Pictured: Major spring earthworks were required at Reid Municipal Golf Course in Appleton, Wis., in the spring of 2013. Greens were seeded at that time, but the spring/summer months did not provide any appreciable head start on germination/growth.
If you manage a golf course in America’s northern tier, and your greens are largely poa annua, my heart goes out to you. Perhaps I should say, your greens “were” poa annua. This winter was, of course, a poa-killer for all time and hundreds, if not thousands of superintendents, are still dealing with the aftermath.
Which got me to thinking… Most superintendents who tend to poa greens simply inter-seed in the spring and fight their way back to full coverage — ideally before the prime, high-traffic, high-stress, high-revenue summer months. But the winterkill was so extreme this year, so much turf loss was sustained, in places like Chicago, they were essentially unplayable and remained so well into June.
Here’s something of a radical thought: If your greens require major inter-seeding, and it’s late May or early June, does it make sense to keep on inter-seeding into the summer? Are you better off playing on the winterkilled greens through the summer (or playing temporaries), then shutting the greens down for reseeding along traditional timelines, i.e. at the end of August?
“That’s a tough call. It really is,” said Brian Chalifoux, superintendent at Fort Wayne (Ind.) Country Club, where our firm helped oversee the rebuilding/reseeding of all 18 greens last summer. “Most of the guys that really have problems each spring are up north. They have it every year, and they fight through it. The poa comes back and they’re used to this scenario. But this year? They had so much damage.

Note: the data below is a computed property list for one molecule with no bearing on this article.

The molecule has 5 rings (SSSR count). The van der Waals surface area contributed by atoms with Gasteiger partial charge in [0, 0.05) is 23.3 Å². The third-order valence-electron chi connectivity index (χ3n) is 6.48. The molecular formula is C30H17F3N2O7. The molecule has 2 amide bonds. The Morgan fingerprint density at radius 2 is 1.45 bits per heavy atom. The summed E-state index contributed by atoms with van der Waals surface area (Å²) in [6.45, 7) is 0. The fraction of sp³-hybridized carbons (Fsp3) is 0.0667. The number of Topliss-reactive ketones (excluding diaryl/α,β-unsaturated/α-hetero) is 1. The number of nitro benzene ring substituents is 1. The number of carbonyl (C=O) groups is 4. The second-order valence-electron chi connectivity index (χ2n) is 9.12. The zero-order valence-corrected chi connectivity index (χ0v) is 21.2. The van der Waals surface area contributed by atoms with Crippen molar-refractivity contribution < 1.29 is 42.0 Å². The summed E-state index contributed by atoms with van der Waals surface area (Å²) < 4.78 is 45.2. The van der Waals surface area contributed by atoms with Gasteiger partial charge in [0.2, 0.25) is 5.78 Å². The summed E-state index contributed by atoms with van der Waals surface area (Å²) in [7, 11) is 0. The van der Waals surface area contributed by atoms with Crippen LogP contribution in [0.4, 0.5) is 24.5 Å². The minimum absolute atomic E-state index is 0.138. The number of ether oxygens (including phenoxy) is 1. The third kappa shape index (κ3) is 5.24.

“You can look at it both ways. If you open the greens and they’re poor, you're going to have some dissatisfied customers. But at least you’re still playing them, so the loss of revenues during the prime summer months will not be as high as if you closed altogether.”
Chalifoux is right, of course. And it’s very rare for a club to simply throw in the towel, shut down the course and aim for an August reseeding process. Most simply can't afford to do it.
But let me play devil’s advocate for a moment: If you fight your way back to something approaching full coverage over the summer, thereby not losing as much revenue, you still have greens infested with poa annua — poa annua that will die the next time the conditions are ripe for winterkill. It’s the same poa annua, by the way, your competitor down the street (with their pure A-4 bentgrass greens) will be reminding potential members as they recruit them away from your course!
There’s no single rule of thumb when you have a winter like we just experienced here in the Midwest, or a spring with so much rain and such low soil temperatures. But there is one major rule of thumb that doesn’t get fudged, ever: When you’re seeding anything, you have to be proactive in your approach, determining your desired opening date first — then working back from there.
Unfortunately, a bad spring like this past one puts us in a reactive mode, forcing many superintendents and club managers to work forward from their start date. That’s essentially what supers are doing when they spring-seed on the fly after bad instances of winterkill. It's truly a "seed and hope" scenario… hope that weather cooperates, hope that foot traffic is light, hope that owners and members are patient.
Problem is, hope isn't going to solve your poa problems for the long-term.
When the golf industry was more oriented around new construction projects, we moved dirt in the spring and aimed for seeding in the fall. Now that our industry is more oriented around the act of renovation, I think we all see the spring as a time where we SHOULD be more productive — which may explain the latest influx we're seeing in spring renovations projects.